Thirty-five years after its debut in Japanese theaters, the first animated movie featuring master thief Lupin The 3rd has been released again on R1 DVD but this time with every conceivable extra feature one could want for this movie. How does this version fare against previous American releases though and is it worth purchasing if one has one of the aforementioned releases?
What They Say:
The world’s most wanted master thief, Lupin the Third is dead! Despite a coroner’s report, Interpol Inspector Zenigata is skeptical and discovers that Lupin is actually alive and well and stealing! But who had set up Lupin’s death and why? For now, questions are set aside, as Lupin, Jigen and Goemon immediately embark to Egypt to pilfer a stone artifact from a pyramid, with Zenigata in hot pursuit. Fujiko, lured by the promise of eternal youth and beauty by the sinister and enigmatic scientist known as Mamo, doublecrosses Lupin and steals the stone. Her betrayal causes a rift between Lupin and his cohorts, causing the trio to split up, but eventually leads Lupin to Mamo’s hideaway, where he discovers the madman’s dark secret and a fiendish scheme that threatens the entire planet! Now, it’s up to Lupin to stop the insane Mamo-before he can complete his 10,000 year-old plans of world domination.
One of the main selling points for this release is the presence of a long-sought English dub of mysterious origin from the late 70s. Although this version of the movie was played at science fiction conventions and anime clubs in the 80s, no one was really certain who actually produced it, as it was often transferred on the underground scene in the VHS tape trading era. There was no listed credit for any of the actors or voice directors or anything though, and so this dub could only be seen at conventions, club meetings (on degrading generations of copied tapes), or as footage that was combined with clips from the Hayao Miyazaki movie Castle of Cogliostro for the laserdisc arcade game Cliff Hanger during the 80s. (More on this in the ‘Extras’ section.)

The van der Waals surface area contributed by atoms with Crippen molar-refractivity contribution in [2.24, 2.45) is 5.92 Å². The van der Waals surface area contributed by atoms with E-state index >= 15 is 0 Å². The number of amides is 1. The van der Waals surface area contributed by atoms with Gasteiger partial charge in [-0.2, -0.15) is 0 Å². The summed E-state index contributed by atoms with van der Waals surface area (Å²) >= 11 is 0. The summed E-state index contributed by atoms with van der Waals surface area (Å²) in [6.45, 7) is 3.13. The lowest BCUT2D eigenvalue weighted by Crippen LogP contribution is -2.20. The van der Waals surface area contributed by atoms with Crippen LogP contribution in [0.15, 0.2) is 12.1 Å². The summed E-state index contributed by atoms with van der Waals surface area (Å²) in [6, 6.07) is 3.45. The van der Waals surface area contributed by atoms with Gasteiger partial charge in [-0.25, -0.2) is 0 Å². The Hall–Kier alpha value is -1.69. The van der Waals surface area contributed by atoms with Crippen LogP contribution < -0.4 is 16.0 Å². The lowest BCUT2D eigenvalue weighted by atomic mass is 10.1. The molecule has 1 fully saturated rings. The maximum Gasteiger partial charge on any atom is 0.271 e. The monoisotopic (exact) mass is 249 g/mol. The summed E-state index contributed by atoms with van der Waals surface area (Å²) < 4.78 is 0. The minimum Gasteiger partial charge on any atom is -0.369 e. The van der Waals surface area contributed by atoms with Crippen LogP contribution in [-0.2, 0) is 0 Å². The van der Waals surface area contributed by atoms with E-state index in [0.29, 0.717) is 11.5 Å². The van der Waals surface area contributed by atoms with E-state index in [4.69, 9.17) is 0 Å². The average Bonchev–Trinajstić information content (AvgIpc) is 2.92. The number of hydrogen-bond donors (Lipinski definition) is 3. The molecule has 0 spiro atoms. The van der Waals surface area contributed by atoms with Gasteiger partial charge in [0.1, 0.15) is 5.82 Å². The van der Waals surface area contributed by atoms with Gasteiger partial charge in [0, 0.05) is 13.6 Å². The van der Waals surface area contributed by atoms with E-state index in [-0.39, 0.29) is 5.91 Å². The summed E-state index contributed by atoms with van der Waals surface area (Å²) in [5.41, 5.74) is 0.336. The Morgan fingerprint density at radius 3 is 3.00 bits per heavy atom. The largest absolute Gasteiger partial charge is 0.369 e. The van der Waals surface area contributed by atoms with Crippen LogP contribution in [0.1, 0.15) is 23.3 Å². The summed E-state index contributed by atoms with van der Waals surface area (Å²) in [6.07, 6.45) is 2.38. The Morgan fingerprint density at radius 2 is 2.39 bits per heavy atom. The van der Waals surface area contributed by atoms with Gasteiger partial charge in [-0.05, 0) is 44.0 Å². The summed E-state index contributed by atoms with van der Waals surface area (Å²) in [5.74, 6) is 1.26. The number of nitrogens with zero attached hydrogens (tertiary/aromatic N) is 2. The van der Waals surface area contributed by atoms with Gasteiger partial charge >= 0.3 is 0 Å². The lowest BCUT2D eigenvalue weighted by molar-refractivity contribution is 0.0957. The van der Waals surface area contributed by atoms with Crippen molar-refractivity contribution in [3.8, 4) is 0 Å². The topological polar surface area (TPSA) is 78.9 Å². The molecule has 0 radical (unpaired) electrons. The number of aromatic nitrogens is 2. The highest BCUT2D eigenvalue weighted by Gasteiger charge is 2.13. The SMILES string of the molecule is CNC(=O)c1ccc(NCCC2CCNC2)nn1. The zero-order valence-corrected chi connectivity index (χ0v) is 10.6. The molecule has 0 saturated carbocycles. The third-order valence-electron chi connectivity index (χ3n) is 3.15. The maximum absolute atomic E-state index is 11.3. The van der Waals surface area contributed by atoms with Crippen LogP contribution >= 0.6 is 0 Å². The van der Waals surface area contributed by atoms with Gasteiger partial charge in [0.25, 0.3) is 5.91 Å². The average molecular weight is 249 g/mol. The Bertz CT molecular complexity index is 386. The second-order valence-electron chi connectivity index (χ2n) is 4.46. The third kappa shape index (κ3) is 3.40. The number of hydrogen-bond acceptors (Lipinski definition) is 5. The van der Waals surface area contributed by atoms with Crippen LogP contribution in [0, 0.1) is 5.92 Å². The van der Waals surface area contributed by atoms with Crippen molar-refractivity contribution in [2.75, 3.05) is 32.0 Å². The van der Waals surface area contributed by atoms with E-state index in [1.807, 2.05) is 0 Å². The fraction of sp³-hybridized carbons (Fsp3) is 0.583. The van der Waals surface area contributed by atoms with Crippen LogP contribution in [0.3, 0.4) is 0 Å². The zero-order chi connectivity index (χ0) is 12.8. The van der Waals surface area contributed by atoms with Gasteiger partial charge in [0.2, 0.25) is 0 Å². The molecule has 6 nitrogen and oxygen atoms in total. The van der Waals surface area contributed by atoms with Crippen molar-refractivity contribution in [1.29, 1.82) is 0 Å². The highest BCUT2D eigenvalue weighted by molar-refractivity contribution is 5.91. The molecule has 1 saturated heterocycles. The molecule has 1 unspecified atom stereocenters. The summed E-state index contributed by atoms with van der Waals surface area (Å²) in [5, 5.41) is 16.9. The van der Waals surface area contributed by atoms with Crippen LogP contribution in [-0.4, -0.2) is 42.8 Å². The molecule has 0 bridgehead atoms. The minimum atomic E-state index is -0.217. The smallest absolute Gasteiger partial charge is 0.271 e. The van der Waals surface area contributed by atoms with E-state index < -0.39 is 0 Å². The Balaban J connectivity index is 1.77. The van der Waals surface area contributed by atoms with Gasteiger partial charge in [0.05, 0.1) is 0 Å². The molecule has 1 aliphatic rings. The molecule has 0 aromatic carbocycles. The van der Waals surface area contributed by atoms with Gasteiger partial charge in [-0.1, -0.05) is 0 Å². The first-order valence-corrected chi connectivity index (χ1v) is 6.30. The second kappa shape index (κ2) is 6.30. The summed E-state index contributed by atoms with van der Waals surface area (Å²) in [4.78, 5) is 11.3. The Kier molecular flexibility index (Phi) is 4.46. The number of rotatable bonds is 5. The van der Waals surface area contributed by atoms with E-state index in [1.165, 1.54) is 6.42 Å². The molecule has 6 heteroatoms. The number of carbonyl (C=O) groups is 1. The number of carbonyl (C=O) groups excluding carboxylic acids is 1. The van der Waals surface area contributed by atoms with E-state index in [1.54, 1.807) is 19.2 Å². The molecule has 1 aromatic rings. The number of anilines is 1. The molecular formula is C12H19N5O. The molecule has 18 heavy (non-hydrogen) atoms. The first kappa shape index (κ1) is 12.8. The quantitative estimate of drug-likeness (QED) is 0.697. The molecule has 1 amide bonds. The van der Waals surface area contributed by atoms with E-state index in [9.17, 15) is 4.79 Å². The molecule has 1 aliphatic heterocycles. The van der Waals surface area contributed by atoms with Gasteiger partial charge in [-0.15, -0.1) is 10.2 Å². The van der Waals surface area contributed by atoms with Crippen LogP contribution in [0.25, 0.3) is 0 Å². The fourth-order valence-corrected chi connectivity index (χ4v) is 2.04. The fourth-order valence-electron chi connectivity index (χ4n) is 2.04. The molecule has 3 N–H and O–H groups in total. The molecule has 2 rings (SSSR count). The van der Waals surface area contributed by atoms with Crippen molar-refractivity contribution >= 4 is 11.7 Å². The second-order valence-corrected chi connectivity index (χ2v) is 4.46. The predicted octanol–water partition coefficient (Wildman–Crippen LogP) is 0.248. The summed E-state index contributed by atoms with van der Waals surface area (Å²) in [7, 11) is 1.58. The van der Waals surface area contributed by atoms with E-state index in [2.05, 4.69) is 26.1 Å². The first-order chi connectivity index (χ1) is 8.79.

In any case, that particular dub is present intact on this disc along with the ’95 performance by Streamline Pictures, the one created for Manga Video UK in 1996, as well as the most recent one released by Geneon in the 2000s, along with the original Japanese language track. All of these came out fine in Dolby Digital 2.0 and I had no issues listening to any of them. It’s rather interesting though the Japanese audio is distinctively louder than any of the English tracks.
The movie was originally released theatrically in 1978, and looks good here. The cel animation holds up fine and colors are vibrant and steady. The nuances of old-school sketch-line animation are still fun to watch. The subtitles are colored and detailed appropriately, which makes them easy to read as needed.
The front contains the Lupin Gang doing various actions in the middle of a circle with a yellow backdrop behind it, with the title text in bright red. The rear text is lengthy but easy to read, promising a good deal of entertainment and information on the disc.
The menu has the contents of the front cover with various options listed vertically on the lower left side. It’s nice to hear the Lupin theme in the background. However, the font of the text is a little difficult to read from a distance, even on a 50” HDTV. The outlines of the words are a little difficult to make out unless you’re about within 10-12 ft. It’s my one criticism of the menu though as otherwise it’s easy to navigate.